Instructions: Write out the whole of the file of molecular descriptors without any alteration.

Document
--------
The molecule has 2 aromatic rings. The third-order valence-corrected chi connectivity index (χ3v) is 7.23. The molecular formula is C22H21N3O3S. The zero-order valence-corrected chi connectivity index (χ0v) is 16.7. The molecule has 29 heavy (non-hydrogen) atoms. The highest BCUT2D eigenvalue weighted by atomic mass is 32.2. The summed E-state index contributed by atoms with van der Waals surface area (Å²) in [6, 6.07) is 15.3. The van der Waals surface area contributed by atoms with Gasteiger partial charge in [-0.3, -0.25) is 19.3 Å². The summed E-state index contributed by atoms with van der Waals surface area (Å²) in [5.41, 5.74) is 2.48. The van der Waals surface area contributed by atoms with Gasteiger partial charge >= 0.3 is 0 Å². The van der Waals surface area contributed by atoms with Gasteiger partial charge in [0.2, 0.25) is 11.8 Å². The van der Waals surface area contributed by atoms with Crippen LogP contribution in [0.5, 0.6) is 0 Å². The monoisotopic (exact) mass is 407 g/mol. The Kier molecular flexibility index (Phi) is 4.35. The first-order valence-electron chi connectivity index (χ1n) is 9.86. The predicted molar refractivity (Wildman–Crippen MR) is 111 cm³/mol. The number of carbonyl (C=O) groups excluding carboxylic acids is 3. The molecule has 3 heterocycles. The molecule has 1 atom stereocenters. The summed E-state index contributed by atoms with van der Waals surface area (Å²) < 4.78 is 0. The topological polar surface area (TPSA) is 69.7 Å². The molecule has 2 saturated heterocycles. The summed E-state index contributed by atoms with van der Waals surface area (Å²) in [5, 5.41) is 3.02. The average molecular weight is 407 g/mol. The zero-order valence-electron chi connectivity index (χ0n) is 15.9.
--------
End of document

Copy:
The molecule has 2 aromatic rings. The third-order valence-corrected chi connectivity index (χ3v) is 7.23. The molecular formula is C22H21N3O3S. The zero-order valence-corrected chi connectivity index (χ0v) is 16.7. The molecule has 29 heavy (non-hydrogen) atoms. The highest BCUT2D eigenvalue weighted by atomic mass is 32.2. The summed E-state index contributed by atoms with van der Waals surface area (Å²) in [6, 6.07) is 15.3. The van der Waals surface area contributed by atoms with Gasteiger partial charge in [-0.3, -0.25) is 19.3 Å². The summed E-state index contributed by atoms with van der Waals surface area (Å²) in [5.41, 5.74) is 2.48. The van der Waals surface area contributed by atoms with Gasteiger partial charge >= 0.3 is 0 Å². The van der Waals surface area contributed by atoms with Gasteiger partial charge in [0.2, 0.25) is 11.8 Å². The van der Waals surface area contributed by atoms with Crippen LogP contribution in [0.5, 0.6) is 0 Å². The monoisotopic (exact) mass is 407 g/mol. The Kier molecular flexibility index (Phi) is 4.35. The first-order valence-electron chi connectivity index (χ1n) is 9.86. The predicted molar refractivity (Wildman–Crippen MR) is 111 cm³/mol. The number of carbonyl (C=O) groups excluding carboxylic acids is 3. The molecule has 3 heterocycles. The molecule has 1 atom stereocenters. The summed E-state index contributed by atoms with van der Waals surface area (Å²) < 4.78 is 0. The topological polar surface area (TPSA) is 69.7 Å². The molecule has 2 saturated heterocycles. The summed E-state index contributed by atoms with van der Waals surface area (Å²) in [5, 5.41) is 3.02. The average molecular weight is 407 g/mol. The zero-order valence-electron chi connectivity index (χ0n) is 15.9.